Investment in clean energy is set to reach $1.7 trillion this year, outpacing spending on fossil fuels, as countries look to address potential energy shortages, the International Energy Agency has said.
Global energy investments in 2023 are projected to reach $2.8 trillion, with more than 60 per cent allocated for clean technologies, including renewables, electric vehicles, nuclear power and heat pumps, the Paris-based agency said in its World Energy Investment report on Thursday.
The remaining 40 per cent will be spent on coal, natural gas and crude oil, the report said.
“Clean energy is moving fast – faster than many people realise. This is clear in the investment trends, where clean technologies are pulling away from fossil fuels,” said Fatih Birol, the agency's executive director.
“For every dollar invested in fossil fuels, about $1.70 is now going into clean energy. Five years ago, this ratio was one-to-one,” said Mr Birol.
“One shining example is investment in solar, which is set to overtake the amount of investment going into oil production for the first time.”
Clean energy investment is set to rise by 24 per cent from 2021 to 2023, led by renewables and electric vehicles, while fossil fuel investment is projected to rise by 15 per cent in the same period, according to the agency.
However, more than 90 per cent of this increase is concentrated in advanced economies and China, posing a risk of energy disparity if clean energy transitions lag in other regions, it said.
Solar and other low-emission technologies will make up nearly 90 per cent of power generation investments, the agency said.
“Clean energy investments have been boosted by a variety of factors in recent years, including periods of strong economic growth and volatile fossil fuel prices that raised concerns about energy security, especially following Russia’s invasion of Ukraine,” it added.
Meanwhile, spending on upstream oil and gas is expected to rise by 7 per cent in 2023, returning to pre-pandemic levels, the agency said.
Despite record profits from higher crude prices, most fossil fuel producers allocated the cash flow to dividends, share buy-backs and debt repayment rather than reinvesting in supply.
“The few oil companies that are investing more than before the Covid-19 pandemic are mostly large national oil companies in the Middle East,” the report said.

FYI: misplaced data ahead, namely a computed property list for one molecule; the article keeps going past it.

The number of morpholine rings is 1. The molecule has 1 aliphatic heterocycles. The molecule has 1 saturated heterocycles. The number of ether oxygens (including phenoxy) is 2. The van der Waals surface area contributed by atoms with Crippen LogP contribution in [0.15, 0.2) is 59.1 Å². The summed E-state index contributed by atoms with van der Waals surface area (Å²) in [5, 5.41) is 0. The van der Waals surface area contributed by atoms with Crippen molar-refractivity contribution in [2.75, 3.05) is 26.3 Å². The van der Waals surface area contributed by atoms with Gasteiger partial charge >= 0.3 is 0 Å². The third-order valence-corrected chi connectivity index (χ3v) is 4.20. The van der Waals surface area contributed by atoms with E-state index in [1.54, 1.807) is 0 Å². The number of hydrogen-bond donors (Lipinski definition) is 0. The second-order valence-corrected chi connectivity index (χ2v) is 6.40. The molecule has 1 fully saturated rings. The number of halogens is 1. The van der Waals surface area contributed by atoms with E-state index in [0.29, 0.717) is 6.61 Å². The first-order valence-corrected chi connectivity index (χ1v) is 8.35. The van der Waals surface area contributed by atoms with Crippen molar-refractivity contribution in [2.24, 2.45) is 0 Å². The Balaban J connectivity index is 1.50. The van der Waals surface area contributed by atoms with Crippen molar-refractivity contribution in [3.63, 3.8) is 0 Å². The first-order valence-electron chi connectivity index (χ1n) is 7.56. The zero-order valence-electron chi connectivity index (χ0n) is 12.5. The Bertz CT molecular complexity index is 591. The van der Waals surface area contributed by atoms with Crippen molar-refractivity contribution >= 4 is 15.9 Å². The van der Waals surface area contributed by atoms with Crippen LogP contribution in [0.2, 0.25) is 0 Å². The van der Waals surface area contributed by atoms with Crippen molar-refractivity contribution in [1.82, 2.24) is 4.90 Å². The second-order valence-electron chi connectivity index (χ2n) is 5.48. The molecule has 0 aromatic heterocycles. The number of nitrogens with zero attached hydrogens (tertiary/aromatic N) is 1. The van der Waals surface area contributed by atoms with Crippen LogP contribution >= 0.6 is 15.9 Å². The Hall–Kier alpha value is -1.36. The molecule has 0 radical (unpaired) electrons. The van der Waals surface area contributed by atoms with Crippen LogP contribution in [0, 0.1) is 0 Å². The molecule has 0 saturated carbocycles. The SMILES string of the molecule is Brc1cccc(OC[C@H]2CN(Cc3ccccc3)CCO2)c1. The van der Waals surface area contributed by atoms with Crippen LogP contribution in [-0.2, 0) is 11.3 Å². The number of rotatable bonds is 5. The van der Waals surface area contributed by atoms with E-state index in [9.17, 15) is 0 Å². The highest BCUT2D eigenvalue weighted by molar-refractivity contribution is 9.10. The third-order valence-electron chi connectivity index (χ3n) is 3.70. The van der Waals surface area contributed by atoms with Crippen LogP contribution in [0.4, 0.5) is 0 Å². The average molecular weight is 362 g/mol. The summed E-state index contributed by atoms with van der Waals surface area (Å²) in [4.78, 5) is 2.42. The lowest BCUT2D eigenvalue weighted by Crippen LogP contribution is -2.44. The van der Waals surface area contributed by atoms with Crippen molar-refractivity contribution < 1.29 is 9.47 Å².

Fossil fuel investment this year is expected to rise to more than double the levels needed in 2030 in the agency's net-zero emissions by 2050 scenario, it said.
Meanwhile, coal investment in 2023 is projected to be nearly six times higher than the estimated levels for 2030 in the net-zero scenario, which requires clean energy investment to rise to about $4 trillion by the end of the decade.
“The biggest shortfalls in clean energy investment are in emerging and developing economies. There are some bright spots, such as dynamic investments in solar in India and in renewables in Brazil and parts of the Middle East,” the IEA said.
“However, investment in many countries is being held back by factors including higher interest rates, unclear policy frameworks and market designs, weak grid infrastructure, financially strained utilities and a high cost of capital.”
Global investments in energy transition technologies must quadruple to $35 trillion by 2030 to stay in line with commitments made under the Paris climate agreement, according to the International Renewable Energy Agency.
Investments in renewable energy technologies reached a record $1.3 trillion last year but that figure must rise to about $5 trillion annually to meet the key Paris accord target of limiting temperature increases to 1.5°C above pre-industrial levels, the Abu Dhabi-based agency said in its World Energy Transitions Outlook 2023 preview in March.